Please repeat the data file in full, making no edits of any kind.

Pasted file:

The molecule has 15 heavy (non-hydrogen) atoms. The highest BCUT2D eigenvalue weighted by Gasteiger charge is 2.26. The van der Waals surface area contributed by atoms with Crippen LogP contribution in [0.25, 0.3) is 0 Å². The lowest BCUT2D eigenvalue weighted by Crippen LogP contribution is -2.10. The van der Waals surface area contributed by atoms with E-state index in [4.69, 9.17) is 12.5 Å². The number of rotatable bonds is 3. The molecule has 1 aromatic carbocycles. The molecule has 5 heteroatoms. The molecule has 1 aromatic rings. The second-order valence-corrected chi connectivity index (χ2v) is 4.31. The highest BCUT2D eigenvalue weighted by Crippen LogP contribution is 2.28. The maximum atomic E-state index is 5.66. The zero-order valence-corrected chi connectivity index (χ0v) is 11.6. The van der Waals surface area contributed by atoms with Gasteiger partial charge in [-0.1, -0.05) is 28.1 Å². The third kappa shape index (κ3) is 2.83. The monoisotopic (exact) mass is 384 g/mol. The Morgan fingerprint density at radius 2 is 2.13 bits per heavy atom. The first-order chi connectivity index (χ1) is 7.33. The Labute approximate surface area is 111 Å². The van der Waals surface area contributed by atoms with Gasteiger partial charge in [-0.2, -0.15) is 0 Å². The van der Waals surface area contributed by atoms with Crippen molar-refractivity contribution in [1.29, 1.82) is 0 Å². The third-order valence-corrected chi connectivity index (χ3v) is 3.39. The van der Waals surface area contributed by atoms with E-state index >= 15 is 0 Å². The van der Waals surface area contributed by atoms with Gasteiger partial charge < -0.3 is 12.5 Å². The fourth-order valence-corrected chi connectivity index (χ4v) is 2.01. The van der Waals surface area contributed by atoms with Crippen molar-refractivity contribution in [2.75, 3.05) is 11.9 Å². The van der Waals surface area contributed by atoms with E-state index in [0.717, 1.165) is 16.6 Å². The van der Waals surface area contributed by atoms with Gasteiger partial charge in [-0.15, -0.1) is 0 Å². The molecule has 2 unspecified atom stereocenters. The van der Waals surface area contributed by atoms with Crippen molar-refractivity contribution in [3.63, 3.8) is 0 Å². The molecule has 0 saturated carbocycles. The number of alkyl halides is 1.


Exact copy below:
The molecule has 15 heavy (non-hydrogen) atoms. The highest BCUT2D eigenvalue weighted by Gasteiger charge is 2.26. The van der Waals surface area contributed by atoms with Crippen LogP contribution in [0.25, 0.3) is 0 Å². The lowest BCUT2D eigenvalue weighted by Crippen LogP contribution is -2.10. The van der Waals surface area contributed by atoms with E-state index in [4.69, 9.17) is 12.5 Å². The number of rotatable bonds is 3. The molecule has 1 aromatic carbocycles. The molecule has 5 heteroatoms. The molecule has 1 aromatic rings. The second-order valence-corrected chi connectivity index (χ2v) is 4.31. The highest BCUT2D eigenvalue weighted by Crippen LogP contribution is 2.28. The maximum atomic E-state index is 5.66. The zero-order valence-corrected chi connectivity index (χ0v) is 11.6. The van der Waals surface area contributed by atoms with Gasteiger partial charge in [-0.1, -0.05) is 28.1 Å². The third kappa shape index (κ3) is 2.83. The monoisotopic (exact) mass is 384 g/mol. The Morgan fingerprint density at radius 2 is 2.13 bits per heavy atom. The first-order chi connectivity index (χ1) is 7.33. The Labute approximate surface area is 111 Å². The van der Waals surface area contributed by atoms with Gasteiger partial charge in [-0.2, -0.15) is 0 Å². The van der Waals surface area contributed by atoms with Crippen molar-refractivity contribution in [1.29, 1.82) is 0 Å². The third-order valence-corrected chi connectivity index (χ3v) is 3.39. The van der Waals surface area contributed by atoms with E-state index >= 15 is 0 Å². The van der Waals surface area contributed by atoms with Gasteiger partial charge < -0.3 is 12.5 Å². The fourth-order valence-corrected chi connectivity index (χ4v) is 2.01. The van der Waals surface area contributed by atoms with Crippen molar-refractivity contribution in [2.75, 3.05) is 11.9 Å². The van der Waals surface area contributed by atoms with E-state index in [0.717, 1.165) is 16.6 Å². The van der Waals surface area contributed by atoms with Gasteiger partial charge in [-0.15, -0.1) is 0 Å². The molecule has 2 unspecified atom stereocenters. The van der Waals surface area contributed by atoms with Crippen molar-refractivity contribution in [3.63, 3.8) is 0 Å². The molecule has 0 saturated carbocycles. The number of alkyl halides is 1.